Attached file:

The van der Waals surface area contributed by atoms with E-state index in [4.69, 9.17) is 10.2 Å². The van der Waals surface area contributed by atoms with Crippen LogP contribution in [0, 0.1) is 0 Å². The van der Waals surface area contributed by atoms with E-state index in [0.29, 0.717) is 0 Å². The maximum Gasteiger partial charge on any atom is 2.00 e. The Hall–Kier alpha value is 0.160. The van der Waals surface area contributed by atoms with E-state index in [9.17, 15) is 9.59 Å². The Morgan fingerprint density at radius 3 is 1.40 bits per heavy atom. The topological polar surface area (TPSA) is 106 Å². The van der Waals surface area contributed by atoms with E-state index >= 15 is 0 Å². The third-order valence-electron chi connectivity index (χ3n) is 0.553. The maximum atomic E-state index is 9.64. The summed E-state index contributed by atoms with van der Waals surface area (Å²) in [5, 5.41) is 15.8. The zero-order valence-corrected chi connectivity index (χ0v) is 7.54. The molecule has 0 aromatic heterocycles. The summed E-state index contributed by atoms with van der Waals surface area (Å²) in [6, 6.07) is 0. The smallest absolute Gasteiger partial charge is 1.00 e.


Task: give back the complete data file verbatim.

The van der Waals surface area contributed by atoms with E-state index in [4.69, 9.17) is 10.2 Å². The van der Waals surface area contributed by atoms with Crippen LogP contribution in [0, 0.1) is 0 Å². The van der Waals surface area contributed by atoms with E-state index in [0.29, 0.717) is 0 Å². The maximum Gasteiger partial charge on any atom is 2.00 e. The Hall–Kier alpha value is 0.160. The van der Waals surface area contributed by atoms with E-state index in [9.17, 15) is 9.59 Å². The Morgan fingerprint density at radius 3 is 1.40 bits per heavy atom. The topological polar surface area (TPSA) is 106 Å². The van der Waals surface area contributed by atoms with E-state index >= 15 is 0 Å². The third-order valence-electron chi connectivity index (χ3n) is 0.553. The maximum atomic E-state index is 9.64. The summed E-state index contributed by atoms with van der Waals surface area (Å²) in [5, 5.41) is 15.8. The zero-order valence-corrected chi connectivity index (χ0v) is 7.54. The molecule has 0 aromatic heterocycles. The summed E-state index contributed by atoms with van der Waals surface area (Å²) in [6, 6.07) is 0. The smallest absolute Gasteiger partial charge is 1.00 e.